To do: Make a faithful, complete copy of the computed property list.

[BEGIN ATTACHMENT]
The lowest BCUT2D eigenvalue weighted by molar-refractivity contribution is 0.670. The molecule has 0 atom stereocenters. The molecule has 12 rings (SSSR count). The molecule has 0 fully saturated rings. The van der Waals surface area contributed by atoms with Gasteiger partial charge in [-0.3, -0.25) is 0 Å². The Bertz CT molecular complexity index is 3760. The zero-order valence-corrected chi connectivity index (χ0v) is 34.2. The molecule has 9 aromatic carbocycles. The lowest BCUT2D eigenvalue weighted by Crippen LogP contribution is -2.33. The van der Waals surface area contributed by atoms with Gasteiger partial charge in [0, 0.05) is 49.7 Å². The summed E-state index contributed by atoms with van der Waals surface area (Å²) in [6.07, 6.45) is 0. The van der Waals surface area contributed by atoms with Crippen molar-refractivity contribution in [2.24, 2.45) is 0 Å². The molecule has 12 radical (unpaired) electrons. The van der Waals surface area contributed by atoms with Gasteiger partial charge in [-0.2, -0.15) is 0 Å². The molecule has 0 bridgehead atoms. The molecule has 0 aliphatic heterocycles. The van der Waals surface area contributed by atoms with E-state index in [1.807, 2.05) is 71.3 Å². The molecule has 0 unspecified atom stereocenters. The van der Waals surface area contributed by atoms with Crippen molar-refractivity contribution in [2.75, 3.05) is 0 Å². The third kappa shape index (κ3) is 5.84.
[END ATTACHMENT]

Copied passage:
The lowest BCUT2D eigenvalue weighted by molar-refractivity contribution is 0.670. The molecule has 0 atom stereocenters. The molecule has 12 rings (SSSR count). The molecule has 0 fully saturated rings. The van der Waals surface area contributed by atoms with Gasteiger partial charge in [-0.3, -0.25) is 0 Å². The Bertz CT molecular complexity index is 3760. The zero-order valence-corrected chi connectivity index (χ0v) is 34.2. The molecule has 9 aromatic carbocycles. The lowest BCUT2D eigenvalue weighted by Crippen LogP contribution is -2.33. The van der Waals surface area contributed by atoms with Gasteiger partial charge in [0, 0.05) is 49.7 Å². The summed E-state index contributed by atoms with van der Waals surface area (Å²) in [6.07, 6.45) is 0. The van der Waals surface area contributed by atoms with Crippen molar-refractivity contribution in [2.24, 2.45) is 0 Å². The molecule has 12 radical (unpaired) electrons. The van der Waals surface area contributed by atoms with Gasteiger partial charge in [-0.2, -0.15) is 0 Å². The molecule has 0 bridgehead atoms. The molecule has 0 aliphatic heterocycles. The van der Waals surface area contributed by atoms with E-state index in [1.807, 2.05) is 71.3 Å². The molecule has 0 unspecified atom stereocenters. The van der Waals surface area contributed by atoms with Crippen molar-refractivity contribution in [2.75, 3.05) is 0 Å². The third kappa shape index (κ3) is 5.84.